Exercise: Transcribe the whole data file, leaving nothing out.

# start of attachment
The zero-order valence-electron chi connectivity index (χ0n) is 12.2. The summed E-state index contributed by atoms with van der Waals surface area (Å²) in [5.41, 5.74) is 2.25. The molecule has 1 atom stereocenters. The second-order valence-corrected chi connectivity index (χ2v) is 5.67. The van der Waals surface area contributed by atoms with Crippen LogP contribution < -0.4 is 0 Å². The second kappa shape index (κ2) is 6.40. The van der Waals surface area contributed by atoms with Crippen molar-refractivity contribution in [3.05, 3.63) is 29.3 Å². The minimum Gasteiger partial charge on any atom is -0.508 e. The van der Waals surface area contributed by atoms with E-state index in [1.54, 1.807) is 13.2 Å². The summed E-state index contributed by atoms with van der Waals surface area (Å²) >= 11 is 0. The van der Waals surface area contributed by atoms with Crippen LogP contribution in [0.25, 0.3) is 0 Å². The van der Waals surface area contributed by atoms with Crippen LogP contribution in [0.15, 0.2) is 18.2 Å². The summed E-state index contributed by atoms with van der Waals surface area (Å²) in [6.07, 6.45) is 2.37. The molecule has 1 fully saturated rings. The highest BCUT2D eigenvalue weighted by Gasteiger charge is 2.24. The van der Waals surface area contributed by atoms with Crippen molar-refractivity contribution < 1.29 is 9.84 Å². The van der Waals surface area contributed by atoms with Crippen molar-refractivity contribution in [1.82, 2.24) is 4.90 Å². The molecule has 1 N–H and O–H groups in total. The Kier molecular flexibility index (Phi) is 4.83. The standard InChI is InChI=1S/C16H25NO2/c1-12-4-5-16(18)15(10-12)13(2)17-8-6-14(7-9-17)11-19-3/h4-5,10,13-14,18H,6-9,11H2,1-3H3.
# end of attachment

The zero-order valence-electron chi connectivity index (χ0n) is 12.2. The summed E-state index contributed by atoms with van der Waals surface area (Å²) in [5.41, 5.74) is 2.25. The molecule has 1 atom stereocenters. The second-order valence-corrected chi connectivity index (χ2v) is 5.67. The van der Waals surface area contributed by atoms with Crippen LogP contribution < -0.4 is 0 Å². The second kappa shape index (κ2) is 6.40. The van der Waals surface area contributed by atoms with Crippen molar-refractivity contribution in [3.05, 3.63) is 29.3 Å². The minimum Gasteiger partial charge on any atom is -0.508 e. The van der Waals surface area contributed by atoms with E-state index in [1.54, 1.807) is 13.2 Å². The summed E-state index contributed by atoms with van der Waals surface area (Å²) >= 11 is 0. The van der Waals surface area contributed by atoms with Crippen LogP contribution in [0.25, 0.3) is 0 Å². The van der Waals surface area contributed by atoms with Crippen LogP contribution in [0.15, 0.2) is 18.2 Å². The summed E-state index contributed by atoms with van der Waals surface area (Å²) in [6.07, 6.45) is 2.37. The molecule has 1 fully saturated rings. The highest BCUT2D eigenvalue weighted by Gasteiger charge is 2.24. The van der Waals surface area contributed by atoms with Crippen molar-refractivity contribution < 1.29 is 9.84 Å². The van der Waals surface area contributed by atoms with Crippen molar-refractivity contribution in [1.82, 2.24) is 4.90 Å². The molecule has 1 N–H and O–H groups in total. The Kier molecular flexibility index (Phi) is 4.83. The standard InChI is InChI=1S/C16H25NO2/c1-12-4-5-16(18)15(10-12)13(2)17-8-6-14(7-9-17)11-19-3/h4-5,10,13-14,18H,6-9,11H2,1-3H3.